The role of air exchange rate and surface reaction rates on the air quality in museum storage buildings

Morten Ryhl-Svendsen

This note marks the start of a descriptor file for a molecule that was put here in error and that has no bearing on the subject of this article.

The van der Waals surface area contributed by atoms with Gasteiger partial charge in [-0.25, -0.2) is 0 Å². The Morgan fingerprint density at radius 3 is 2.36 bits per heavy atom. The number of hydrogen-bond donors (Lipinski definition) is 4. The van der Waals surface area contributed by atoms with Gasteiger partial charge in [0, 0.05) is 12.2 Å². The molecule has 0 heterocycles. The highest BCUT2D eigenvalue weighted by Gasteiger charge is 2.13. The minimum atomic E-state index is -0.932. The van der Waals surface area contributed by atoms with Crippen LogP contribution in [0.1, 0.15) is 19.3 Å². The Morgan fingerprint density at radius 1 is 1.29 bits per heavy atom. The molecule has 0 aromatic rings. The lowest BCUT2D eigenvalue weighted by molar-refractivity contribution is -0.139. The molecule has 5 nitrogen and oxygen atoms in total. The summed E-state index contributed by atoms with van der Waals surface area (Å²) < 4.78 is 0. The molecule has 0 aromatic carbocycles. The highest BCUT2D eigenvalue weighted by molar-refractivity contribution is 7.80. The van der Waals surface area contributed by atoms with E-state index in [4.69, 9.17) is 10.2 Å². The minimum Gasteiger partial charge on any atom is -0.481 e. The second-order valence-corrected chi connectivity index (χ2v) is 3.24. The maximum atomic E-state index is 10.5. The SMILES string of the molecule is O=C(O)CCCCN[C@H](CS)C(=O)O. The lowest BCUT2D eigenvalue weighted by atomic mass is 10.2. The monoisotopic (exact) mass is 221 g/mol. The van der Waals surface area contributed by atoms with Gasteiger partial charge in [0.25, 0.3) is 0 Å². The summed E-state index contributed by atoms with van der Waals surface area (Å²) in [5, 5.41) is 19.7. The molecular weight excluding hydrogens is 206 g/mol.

Museum storage buildings often have low air exchange rates. For such buildings, the indoor level of air pollution is primarily dependent on the air exchange rate, and the sorption capacity of indoor surfaces. This paper illustrates the effect of the air exchange and the sorption reactions, as well as mechanical ventilation with active filtration, by using data from pollution measurements in three Danish museum and archive buildings. Typically indoor ozone levels will increase when the air exchange rate increases, as ozone enters buildings from outside. Pollutants generated indoors, such as organic acids, will dilute in concentration as the air exchange rate increases. However, the source strength and the surface sorption capacity are dominating influences when the air exchange rate is below about 1 h-1. Active filtration is an efficient method for pollution removal, especially by internal re-circulation units.